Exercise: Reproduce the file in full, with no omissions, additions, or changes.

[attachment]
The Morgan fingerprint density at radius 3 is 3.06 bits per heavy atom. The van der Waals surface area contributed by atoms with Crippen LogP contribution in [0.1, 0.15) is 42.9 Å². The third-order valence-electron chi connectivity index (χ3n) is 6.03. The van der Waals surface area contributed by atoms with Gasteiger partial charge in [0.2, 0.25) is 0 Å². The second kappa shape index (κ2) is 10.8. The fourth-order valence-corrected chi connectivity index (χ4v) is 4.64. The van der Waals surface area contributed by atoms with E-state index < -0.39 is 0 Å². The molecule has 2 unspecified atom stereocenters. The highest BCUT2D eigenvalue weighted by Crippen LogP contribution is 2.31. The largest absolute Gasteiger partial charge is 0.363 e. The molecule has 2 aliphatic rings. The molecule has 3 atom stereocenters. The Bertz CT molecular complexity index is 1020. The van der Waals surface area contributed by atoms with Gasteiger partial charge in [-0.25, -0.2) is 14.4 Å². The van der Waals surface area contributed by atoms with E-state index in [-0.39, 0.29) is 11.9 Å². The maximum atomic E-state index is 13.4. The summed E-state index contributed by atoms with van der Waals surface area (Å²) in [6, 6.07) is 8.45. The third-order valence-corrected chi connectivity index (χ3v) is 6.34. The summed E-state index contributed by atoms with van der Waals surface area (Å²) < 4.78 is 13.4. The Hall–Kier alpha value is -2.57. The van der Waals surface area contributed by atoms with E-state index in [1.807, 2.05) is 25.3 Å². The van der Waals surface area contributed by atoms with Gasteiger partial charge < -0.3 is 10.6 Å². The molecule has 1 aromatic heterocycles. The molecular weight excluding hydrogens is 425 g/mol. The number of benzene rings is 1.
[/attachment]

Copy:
The Morgan fingerprint density at radius 3 is 3.06 bits per heavy atom. The van der Waals surface area contributed by atoms with Crippen LogP contribution in [0.1, 0.15) is 42.9 Å². The third-order valence-electron chi connectivity index (χ3n) is 6.03. The van der Waals surface area contributed by atoms with Gasteiger partial charge in [0.2, 0.25) is 0 Å². The second kappa shape index (κ2) is 10.8. The fourth-order valence-corrected chi connectivity index (χ4v) is 4.64. The van der Waals surface area contributed by atoms with E-state index < -0.39 is 0 Å². The molecule has 2 unspecified atom stereocenters. The highest BCUT2D eigenvalue weighted by Crippen LogP contribution is 2.31. The largest absolute Gasteiger partial charge is 0.363 e. The molecule has 2 aliphatic rings. The molecule has 3 atom stereocenters. The Bertz CT molecular complexity index is 1020. The van der Waals surface area contributed by atoms with Gasteiger partial charge in [-0.25, -0.2) is 14.4 Å². The van der Waals surface area contributed by atoms with E-state index in [-0.39, 0.29) is 11.9 Å². The maximum atomic E-state index is 13.4. The summed E-state index contributed by atoms with van der Waals surface area (Å²) in [6, 6.07) is 8.45. The third-order valence-corrected chi connectivity index (χ3v) is 6.34. The summed E-state index contributed by atoms with van der Waals surface area (Å²) < 4.78 is 13.4. The Hall–Kier alpha value is -2.57. The van der Waals surface area contributed by atoms with E-state index in [1.807, 2.05) is 25.3 Å². The van der Waals surface area contributed by atoms with Gasteiger partial charge < -0.3 is 10.6 Å². The molecule has 1 aromatic heterocycles. The molecular weight excluding hydrogens is 425 g/mol. The number of benzene rings is 1.